Doing a test once every eight years would see a reduction of 50% in the number of biopsies done. It would also reduce the number of prostate surgeries done needlessly although this number was not quantified.

A 20 year trial of 9,000 men published in the BMJ showed no difference in death rates in men who had regular screening compared to those who did not. The study concluded that the risk of over detection and overtreatment in screening is considerable.

The man who has his life “saved” will tell everyone. The man whose quality of life is reduced by needless surgery will not and (perhaps just as well) may not even know his fate.

There are other examples of how over diagnosing exposes many people to needless treatment. A new book has been published on this topic called, Overdiagnosed: Making People Sick in the Pursuit of Health.

Around 1,600 mammograms need to be done to find one breast cancer that would not otherwise have been found. For women aged 40-49 some 19,000 mammograms will have to be done and 650 women undergo unnecessary surgery and biopsies for the same one cancer to be picked up.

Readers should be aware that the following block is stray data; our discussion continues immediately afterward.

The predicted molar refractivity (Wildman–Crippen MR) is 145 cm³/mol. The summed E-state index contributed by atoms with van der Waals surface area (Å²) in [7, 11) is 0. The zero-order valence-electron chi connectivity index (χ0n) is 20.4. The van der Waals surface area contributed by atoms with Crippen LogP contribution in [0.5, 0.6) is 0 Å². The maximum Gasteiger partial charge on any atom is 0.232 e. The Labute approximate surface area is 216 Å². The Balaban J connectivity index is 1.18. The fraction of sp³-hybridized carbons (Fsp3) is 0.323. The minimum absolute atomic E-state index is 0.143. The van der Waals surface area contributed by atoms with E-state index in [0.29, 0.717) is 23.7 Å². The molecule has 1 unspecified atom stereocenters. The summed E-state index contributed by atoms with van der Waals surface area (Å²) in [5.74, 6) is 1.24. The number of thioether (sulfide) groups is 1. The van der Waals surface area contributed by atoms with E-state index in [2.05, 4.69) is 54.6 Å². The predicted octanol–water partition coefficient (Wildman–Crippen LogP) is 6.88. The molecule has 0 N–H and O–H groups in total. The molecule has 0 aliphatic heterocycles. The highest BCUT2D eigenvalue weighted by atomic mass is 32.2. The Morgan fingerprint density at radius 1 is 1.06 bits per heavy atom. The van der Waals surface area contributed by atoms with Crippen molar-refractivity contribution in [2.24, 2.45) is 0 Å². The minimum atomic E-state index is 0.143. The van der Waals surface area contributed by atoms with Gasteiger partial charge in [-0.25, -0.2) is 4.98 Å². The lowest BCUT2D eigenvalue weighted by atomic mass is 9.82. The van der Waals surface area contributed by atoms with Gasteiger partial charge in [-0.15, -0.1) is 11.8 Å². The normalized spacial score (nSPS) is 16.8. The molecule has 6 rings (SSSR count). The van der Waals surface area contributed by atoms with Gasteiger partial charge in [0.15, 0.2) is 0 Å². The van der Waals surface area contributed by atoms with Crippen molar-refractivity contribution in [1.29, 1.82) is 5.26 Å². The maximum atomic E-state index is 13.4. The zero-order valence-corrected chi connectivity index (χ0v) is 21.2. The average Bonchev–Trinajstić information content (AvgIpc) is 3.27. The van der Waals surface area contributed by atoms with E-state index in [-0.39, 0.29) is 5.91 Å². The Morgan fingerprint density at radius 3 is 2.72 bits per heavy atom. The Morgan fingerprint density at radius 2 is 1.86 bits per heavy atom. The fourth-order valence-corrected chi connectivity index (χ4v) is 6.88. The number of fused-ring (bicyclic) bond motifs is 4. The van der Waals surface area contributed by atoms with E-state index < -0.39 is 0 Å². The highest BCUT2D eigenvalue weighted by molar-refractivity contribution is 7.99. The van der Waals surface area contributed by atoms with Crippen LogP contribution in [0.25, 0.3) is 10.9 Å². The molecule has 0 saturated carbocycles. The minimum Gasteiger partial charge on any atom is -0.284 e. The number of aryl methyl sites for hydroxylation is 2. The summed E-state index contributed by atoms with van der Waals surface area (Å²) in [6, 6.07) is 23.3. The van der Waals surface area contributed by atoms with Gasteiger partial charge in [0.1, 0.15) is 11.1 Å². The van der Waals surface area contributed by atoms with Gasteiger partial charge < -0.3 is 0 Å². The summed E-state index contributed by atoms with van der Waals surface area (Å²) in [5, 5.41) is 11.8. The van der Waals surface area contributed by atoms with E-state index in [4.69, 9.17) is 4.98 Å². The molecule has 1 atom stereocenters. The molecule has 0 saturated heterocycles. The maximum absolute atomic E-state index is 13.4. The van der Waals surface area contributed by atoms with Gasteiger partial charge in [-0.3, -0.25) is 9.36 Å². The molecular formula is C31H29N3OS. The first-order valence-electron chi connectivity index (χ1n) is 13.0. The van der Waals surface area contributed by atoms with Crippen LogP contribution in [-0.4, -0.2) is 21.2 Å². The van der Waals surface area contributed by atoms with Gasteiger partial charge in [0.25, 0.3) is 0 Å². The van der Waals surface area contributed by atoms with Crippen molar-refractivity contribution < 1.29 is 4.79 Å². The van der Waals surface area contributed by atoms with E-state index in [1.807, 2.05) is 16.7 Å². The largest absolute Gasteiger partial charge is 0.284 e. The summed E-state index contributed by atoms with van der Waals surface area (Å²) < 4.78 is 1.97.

In skin cancer the number of moles removed from the skin per skin cancer confirmed has quadrupled in 25 years.

Mass screening is seen as “good” and there are constant calls for more funding for it. The programs attract a “saintly” aura and any questioning will be met with shrill criticism and hostile accusations from the screening industry.

Medical tests have benefits but also costs. The current belief that more is better is not correct. When we are operating on 48 people so one person has a benefit we need to be far more seriously questioning of what we are doing than is currently the case.

Joe Kosterich is a physician in Australia who blogs at Dr. Joe Today.

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  • Steven Reznick